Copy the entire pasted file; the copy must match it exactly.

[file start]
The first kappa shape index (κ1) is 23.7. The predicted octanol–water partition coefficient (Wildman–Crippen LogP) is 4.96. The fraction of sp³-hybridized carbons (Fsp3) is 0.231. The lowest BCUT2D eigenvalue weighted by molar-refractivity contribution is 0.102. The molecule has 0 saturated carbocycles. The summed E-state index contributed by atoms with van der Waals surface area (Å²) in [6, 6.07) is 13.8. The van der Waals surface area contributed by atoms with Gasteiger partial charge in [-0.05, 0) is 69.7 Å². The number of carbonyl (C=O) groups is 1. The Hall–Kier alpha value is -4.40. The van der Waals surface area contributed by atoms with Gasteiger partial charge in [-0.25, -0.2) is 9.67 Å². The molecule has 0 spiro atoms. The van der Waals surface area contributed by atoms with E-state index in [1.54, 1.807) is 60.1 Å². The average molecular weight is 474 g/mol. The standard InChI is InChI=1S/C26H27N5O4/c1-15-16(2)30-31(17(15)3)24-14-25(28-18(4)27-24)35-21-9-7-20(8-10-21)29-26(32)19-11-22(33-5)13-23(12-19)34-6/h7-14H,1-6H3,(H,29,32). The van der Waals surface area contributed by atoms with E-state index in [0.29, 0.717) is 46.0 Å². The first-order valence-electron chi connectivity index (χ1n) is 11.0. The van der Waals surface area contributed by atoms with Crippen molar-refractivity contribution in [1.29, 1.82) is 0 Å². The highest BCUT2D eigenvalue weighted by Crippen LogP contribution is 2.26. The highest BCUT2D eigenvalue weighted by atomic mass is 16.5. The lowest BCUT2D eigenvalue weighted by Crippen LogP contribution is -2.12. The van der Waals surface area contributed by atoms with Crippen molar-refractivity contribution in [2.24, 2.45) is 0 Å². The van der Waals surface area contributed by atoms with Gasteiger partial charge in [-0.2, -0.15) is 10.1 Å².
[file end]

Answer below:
The first kappa shape index (κ1) is 23.7. The predicted octanol–water partition coefficient (Wildman–Crippen LogP) is 4.96. The fraction of sp³-hybridized carbons (Fsp3) is 0.231. The lowest BCUT2D eigenvalue weighted by molar-refractivity contribution is 0.102. The molecule has 0 saturated carbocycles. The summed E-state index contributed by atoms with van der Waals surface area (Å²) in [6, 6.07) is 13.8. The van der Waals surface area contributed by atoms with Gasteiger partial charge in [-0.05, 0) is 69.7 Å². The number of carbonyl (C=O) groups is 1. The Hall–Kier alpha value is -4.40. The van der Waals surface area contributed by atoms with Gasteiger partial charge in [-0.25, -0.2) is 9.67 Å². The molecule has 0 spiro atoms. The van der Waals surface area contributed by atoms with E-state index in [1.54, 1.807) is 60.1 Å². The average molecular weight is 474 g/mol. The standard InChI is InChI=1S/C26H27N5O4/c1-15-16(2)30-31(17(15)3)24-14-25(28-18(4)27-24)35-21-9-7-20(8-10-21)29-26(32)19-11-22(33-5)13-23(12-19)34-6/h7-14H,1-6H3,(H,29,32). The van der Waals surface area contributed by atoms with E-state index in [0.29, 0.717) is 46.0 Å². The first-order valence-electron chi connectivity index (χ1n) is 11.0. The van der Waals surface area contributed by atoms with Crippen molar-refractivity contribution in [1.29, 1.82) is 0 Å². The highest BCUT2D eigenvalue weighted by Crippen LogP contribution is 2.26. The highest BCUT2D eigenvalue weighted by atomic mass is 16.5. The lowest BCUT2D eigenvalue weighted by Crippen LogP contribution is -2.12. The van der Waals surface area contributed by atoms with Crippen molar-refractivity contribution in [2.24, 2.45) is 0 Å². The van der Waals surface area contributed by atoms with Gasteiger partial charge in [-0.2, -0.15) is 10.1 Å².